So the New Yorker is apparently printing personal essays written by Lena Dunham, because an HBO show was just not enough Lena Dunham for all of us to be exposed to. Lena Dunham to the media establishment is like broccoli was to your grandma when you were a kid. She’d be like, “Here, have some more broccoli,” and you’d be like, “No thanks grandma, I’ve had enough.” So Lena Dunham is human broccoli, basically.
With that said, the magazine published a Dunham personal essay a few weeks ago that I didn’t read for the same reason I passed on broccoli at Thanksgiving: it was something I just didn’t want to consume. But last night my Twitter feed was blew up over an excerpt from said essay in which Dunham launches an unprovoked attack on paella, so I was forced to take a bite of broccoli, so to speak.
“I’ve always found paella kind of pretentious, a food that wants to be everything and is therefore nothing. Much like the mid-nineties trend of wearing a skirt over pants, it seems the height of indecision. But everyone regards the pan of tiny squids and clamshells and fatty sausage as if it were a great work of art.”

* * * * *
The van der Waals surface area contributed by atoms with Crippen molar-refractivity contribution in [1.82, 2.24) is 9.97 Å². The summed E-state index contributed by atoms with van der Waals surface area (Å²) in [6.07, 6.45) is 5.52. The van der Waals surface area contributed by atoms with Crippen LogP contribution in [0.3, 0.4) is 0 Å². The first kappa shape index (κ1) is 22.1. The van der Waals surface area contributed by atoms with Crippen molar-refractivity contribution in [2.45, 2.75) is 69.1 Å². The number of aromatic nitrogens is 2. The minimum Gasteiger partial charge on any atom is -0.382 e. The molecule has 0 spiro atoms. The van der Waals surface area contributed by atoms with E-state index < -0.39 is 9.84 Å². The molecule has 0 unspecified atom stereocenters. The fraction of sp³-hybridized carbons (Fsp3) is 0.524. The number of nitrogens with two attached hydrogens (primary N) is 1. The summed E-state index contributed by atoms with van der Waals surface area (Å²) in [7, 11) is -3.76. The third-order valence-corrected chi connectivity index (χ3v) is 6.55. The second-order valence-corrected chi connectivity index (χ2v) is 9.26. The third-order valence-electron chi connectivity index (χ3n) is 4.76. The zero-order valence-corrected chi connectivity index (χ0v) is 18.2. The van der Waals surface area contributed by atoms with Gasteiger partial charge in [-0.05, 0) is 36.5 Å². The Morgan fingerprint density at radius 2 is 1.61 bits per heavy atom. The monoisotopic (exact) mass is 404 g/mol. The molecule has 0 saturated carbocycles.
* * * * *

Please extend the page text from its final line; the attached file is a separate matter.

Well isn’t that just precious. Paella is a Spanish peasant food that dates back to the 18th century, at least, and is DELICIOUS. There’s good reason Anthony Bourdain beefed with Mark Bittman when Bittman suggested to his readers that they cook paella in an aluminum pot.
Well, he claims to know everything. And I think that the most fundamental aspect, the most beloved aspect of paella, is the crispy, crunchy stuff on the outside, or that outer layer. It seems disrespectful to a great dish to tell people in a presumably authoritative way, “this is acceptable,” when you’re basically removing the best thing about it right off.
If Spain were to declare war on America over this, I wouldn’t blame them one bit. Hell, Bourdain and I may defect to Spain and fight for the other side for this cause.
Before she sparks further international incidents, Lena Dunham must be stopped.